Problems With Rhododendron Bushes

Keeping your rhododendrons in optimum health will go a long way in fighting off insects and diseases. Every cultural requirement will need to be met for good bloom and shiny green foliage. Once established and healthy, your rhododendron will bloom reliably each year, and provide an evergreen presence in the garden.

Insects Problems

Root weevils are a major problem for the rhododendron. The adult beetles come out at night and leave notches along the edges of the leaves. If the damage were not so obvious, you would never know they had been there. Remove the unsightly leaves, and new ones will grow. Spraying the rhododendron foliage with neem oil is effective against root weevil. The weevil larvae hatch in the fall, overwinter in the soil and feed on plant roots in the spring. If there are many larvae, they can do substantial damage to the rhododendron. Neem oil can be poured into the soil around the rhododendron roots to reach the larvae.

Iron Chlorosis

Soil pH is important to rhododendrons. If they are planted in alkaline soil, the plants will suffer nutritional deficiencies. This is called iron chlorosis. It is a condition in which low iron conditions prevent the plant from absorbing nutrients. The mature leaves will have yellow veining, and the new foliage will emerge yellow. To correct the problem, the soil pH must be changed. Adding iron chelate to the soil can be helpful. You can also try a foliar application of iron chelate, or ferrous sulfate. For long-term improvement, use acidic mulches, soil amendments and fertilizers. If the rhododendrons are planted near concrete, correction will be impossible. Concrete continually leaches into the soil creating an alkaline environment. If this is happening, you will need to move your rhododendron.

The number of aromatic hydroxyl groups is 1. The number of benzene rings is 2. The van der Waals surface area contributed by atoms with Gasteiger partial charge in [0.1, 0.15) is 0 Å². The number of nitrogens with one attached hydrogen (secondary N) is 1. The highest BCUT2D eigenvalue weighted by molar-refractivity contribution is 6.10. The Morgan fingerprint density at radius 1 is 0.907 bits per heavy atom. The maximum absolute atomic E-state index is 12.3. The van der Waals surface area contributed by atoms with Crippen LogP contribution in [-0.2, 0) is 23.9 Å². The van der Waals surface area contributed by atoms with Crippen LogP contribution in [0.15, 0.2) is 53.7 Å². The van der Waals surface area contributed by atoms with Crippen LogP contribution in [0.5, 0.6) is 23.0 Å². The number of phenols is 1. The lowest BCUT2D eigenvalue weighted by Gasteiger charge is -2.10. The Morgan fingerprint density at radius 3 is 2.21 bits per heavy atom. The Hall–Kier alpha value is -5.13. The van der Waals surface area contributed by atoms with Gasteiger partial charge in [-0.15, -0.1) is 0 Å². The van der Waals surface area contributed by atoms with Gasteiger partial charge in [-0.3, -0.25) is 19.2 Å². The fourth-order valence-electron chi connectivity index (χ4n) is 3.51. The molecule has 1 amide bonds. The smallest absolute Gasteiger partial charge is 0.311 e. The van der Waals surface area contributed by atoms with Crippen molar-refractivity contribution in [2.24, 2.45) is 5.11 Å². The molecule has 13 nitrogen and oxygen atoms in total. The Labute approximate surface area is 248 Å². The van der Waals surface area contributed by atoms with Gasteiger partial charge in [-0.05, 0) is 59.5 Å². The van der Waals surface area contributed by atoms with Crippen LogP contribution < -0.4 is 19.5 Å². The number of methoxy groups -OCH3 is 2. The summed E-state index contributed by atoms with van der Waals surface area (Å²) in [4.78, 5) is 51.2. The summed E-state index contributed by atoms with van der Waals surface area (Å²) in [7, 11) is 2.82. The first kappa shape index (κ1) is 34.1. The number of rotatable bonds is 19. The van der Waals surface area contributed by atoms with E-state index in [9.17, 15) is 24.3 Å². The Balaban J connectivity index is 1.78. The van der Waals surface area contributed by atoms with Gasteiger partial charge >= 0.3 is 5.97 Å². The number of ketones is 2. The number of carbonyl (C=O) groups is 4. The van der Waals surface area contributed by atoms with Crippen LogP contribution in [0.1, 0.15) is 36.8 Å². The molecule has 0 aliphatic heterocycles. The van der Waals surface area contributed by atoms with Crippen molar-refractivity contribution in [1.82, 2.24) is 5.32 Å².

Leaf Burn

Rhododendrons are misrepresented far too often by being placed in full sun situations. Their general health will suffer, and their foliage will burn. There are some varieties that are more sun tolerant, but most prefer to have protection from the afternoon sun. Rhododendrons have shallow roots and need regular water. Too much sun will keep them in a constant state of dehydration. The only remedy is to move the rhododendron to a protected location.

Poor Bloom

For good bloom, you must meet all the cultural requirements of your rhododendron. A fall application of fertilizer or compost is important to replace energy exerted during the bloom cycle. Rhododendrons need just the right amount of sunlight to bloom properly. In nature, they are found in dappled sunlight, or under trees where they receive morning sun, and afternoon shade. This is ideal to keep the foliage vibrant, and have successful flower production. Deadheading spent blooms will reserve energy for next years flowers. Rhododendrons begin forming next years buds immediately after the flowers have withered. Deadheading must be done before these new buds become visible. If the buds are removed by accident, there will be no flower in that spot the following year.

Keywords: root weevil rhododendron, iron chlorosis rhododendron, rhododendron pests diseases, rhododendron cultural problems, neem oil rhododendron

About this Author

Marci Degman has been a Landscape Designer and Horticulture writer for since 1997. She has an Associate of Applied Science in landscape technology and landscape design from Portland Community College. She writes a newspaper column for the Hillsboro Argus and radio tips for KUIK. Her teaching experience for Portland Community College has set the pace for her to write for GardenGuides.com.